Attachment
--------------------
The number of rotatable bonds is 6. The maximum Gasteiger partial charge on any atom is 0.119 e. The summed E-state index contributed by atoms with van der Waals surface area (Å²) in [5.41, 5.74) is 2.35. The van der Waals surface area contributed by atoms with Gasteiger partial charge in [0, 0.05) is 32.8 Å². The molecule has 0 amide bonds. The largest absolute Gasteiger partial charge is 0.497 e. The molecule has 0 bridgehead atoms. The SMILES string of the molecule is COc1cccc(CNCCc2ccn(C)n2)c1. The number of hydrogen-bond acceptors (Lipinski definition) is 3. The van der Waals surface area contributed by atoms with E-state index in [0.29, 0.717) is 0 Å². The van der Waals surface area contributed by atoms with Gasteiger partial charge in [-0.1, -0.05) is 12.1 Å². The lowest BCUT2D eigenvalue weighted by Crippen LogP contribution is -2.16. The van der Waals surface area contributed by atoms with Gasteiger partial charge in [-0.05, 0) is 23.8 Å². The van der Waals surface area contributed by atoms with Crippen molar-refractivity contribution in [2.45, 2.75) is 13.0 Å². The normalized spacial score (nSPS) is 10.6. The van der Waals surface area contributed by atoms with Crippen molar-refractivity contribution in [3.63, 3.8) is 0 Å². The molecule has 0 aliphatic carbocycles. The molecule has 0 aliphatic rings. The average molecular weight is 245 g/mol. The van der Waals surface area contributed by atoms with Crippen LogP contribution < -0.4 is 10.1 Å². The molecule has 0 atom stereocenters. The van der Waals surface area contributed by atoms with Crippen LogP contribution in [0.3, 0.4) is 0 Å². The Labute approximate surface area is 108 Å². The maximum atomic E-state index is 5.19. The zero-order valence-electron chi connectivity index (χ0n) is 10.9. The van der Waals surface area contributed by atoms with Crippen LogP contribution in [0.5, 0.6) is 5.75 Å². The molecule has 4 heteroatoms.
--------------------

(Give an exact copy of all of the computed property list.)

The number of rotatable bonds is 6. The maximum Gasteiger partial charge on any atom is 0.119 e. The summed E-state index contributed by atoms with van der Waals surface area (Å²) in [5.41, 5.74) is 2.35. The van der Waals surface area contributed by atoms with Gasteiger partial charge in [0, 0.05) is 32.8 Å². The molecule has 0 amide bonds. The largest absolute Gasteiger partial charge is 0.497 e. The molecule has 0 bridgehead atoms. The SMILES string of the molecule is COc1cccc(CNCCc2ccn(C)n2)c1. The number of hydrogen-bond acceptors (Lipinski definition) is 3. The van der Waals surface area contributed by atoms with E-state index in [0.29, 0.717) is 0 Å². The van der Waals surface area contributed by atoms with Gasteiger partial charge in [-0.1, -0.05) is 12.1 Å². The lowest BCUT2D eigenvalue weighted by Crippen LogP contribution is -2.16. The van der Waals surface area contributed by atoms with Gasteiger partial charge in [-0.05, 0) is 23.8 Å². The van der Waals surface area contributed by atoms with Crippen molar-refractivity contribution in [2.45, 2.75) is 13.0 Å². The normalized spacial score (nSPS) is 10.6. The van der Waals surface area contributed by atoms with Crippen molar-refractivity contribution in [3.63, 3.8) is 0 Å². The molecule has 0 aliphatic carbocycles. The molecule has 0 aliphatic rings. The average molecular weight is 245 g/mol. The van der Waals surface area contributed by atoms with Crippen LogP contribution < -0.4 is 10.1 Å². The molecule has 0 atom stereocenters. The van der Waals surface area contributed by atoms with Crippen LogP contribution in [0.3, 0.4) is 0 Å². The Labute approximate surface area is 108 Å². The maximum atomic E-state index is 5.19. The zero-order valence-electron chi connectivity index (χ0n) is 10.9. The van der Waals surface area contributed by atoms with Crippen LogP contribution in [0.5, 0.6) is 5.75 Å². The molecule has 4 heteroatoms.